NPR does not have shareholders and so the only real question is how the appointment process for corporate leadership works.
In the various defensive articles I’ve read, NPR has so far not discussed the question of how its board and CEO are selected.
As far as I can tell, the corporate governance of NPR works as follows:
- The over 1,000 NPR member stations elect 12 board members. These board members must be managers of an NPR member station.
- The 12 board members from (1) select 9 additional board members from the public. These board members must be separately confirmed by the over 1,000 NPR member stations.
- The board members select an NPR president and CEO who also sits on the board.
- The chair of the NPR Foundation also sits on the board. I am not sure how they are appointed.
When you sum it all up, basically the board has 23 members and the member stations select all but possibly one of them, with 12 of the 23 members (a slight majority) being actual managers of member stations.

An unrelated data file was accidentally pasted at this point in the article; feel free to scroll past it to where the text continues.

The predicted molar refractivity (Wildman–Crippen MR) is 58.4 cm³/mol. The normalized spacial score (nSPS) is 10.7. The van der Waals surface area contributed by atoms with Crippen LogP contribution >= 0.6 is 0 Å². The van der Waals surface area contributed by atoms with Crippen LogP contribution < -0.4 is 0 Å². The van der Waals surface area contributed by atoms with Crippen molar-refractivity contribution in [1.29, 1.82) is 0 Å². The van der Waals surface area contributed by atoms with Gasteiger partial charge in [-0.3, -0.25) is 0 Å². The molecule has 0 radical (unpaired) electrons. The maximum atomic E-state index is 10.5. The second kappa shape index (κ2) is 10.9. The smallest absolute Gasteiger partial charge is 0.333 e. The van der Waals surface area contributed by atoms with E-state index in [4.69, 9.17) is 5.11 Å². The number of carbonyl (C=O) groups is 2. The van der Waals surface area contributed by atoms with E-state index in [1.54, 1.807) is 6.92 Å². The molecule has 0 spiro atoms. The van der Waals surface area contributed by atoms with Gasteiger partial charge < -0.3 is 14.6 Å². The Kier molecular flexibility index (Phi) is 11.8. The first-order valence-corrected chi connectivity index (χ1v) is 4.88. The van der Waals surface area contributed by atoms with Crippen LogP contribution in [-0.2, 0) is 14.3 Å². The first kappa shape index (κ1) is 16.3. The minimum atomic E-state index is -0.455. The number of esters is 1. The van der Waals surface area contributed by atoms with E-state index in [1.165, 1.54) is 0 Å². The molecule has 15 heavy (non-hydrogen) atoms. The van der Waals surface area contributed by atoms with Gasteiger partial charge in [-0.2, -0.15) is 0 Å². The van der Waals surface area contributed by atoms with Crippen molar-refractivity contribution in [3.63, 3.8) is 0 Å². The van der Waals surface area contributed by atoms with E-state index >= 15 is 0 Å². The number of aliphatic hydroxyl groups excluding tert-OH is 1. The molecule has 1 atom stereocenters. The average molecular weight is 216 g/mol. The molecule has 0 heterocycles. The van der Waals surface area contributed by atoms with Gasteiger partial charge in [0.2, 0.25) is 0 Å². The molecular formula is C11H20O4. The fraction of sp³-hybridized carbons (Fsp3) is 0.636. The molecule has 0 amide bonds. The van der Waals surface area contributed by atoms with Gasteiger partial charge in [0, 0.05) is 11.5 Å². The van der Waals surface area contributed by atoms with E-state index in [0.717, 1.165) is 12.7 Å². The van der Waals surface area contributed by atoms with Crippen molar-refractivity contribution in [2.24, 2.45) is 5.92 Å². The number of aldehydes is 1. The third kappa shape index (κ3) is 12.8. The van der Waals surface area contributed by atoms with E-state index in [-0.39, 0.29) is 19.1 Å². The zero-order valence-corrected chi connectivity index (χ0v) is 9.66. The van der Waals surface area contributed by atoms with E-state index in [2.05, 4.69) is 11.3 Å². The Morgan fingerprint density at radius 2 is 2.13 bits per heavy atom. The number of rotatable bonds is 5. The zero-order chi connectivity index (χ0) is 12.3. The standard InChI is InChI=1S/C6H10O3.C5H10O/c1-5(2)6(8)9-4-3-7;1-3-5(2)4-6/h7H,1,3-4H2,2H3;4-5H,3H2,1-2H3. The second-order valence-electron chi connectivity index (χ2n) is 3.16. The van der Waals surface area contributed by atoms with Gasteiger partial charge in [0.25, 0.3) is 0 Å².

About two-thirds of stations are licensed to, or are affiliated with, colleges or universities. The remaining third are governed by community-based boards. Some stations are operated jointly with public TV stations.
So it appears that a large majority of the voting weight for board appointments comes from radio stations at public universities and colleges. Amusingly, people don’t seem to find the phrase “state university” to be the kind of epithet “state media” is, but here we have a media entity with a corporate governance structure ultimately dominated by decision-makers at state universities.
This is certainly an unusual governance structure. It looks almost like a producer cooperative except that the members of the producer cooperative are mostly state-owned educational institutions. Nonetheless, if forced to choose, I would say that it is, as its name suggests, a public broadcaster, i.e. a state-owned enterprise. At minimum, it seems to be more SOE than not.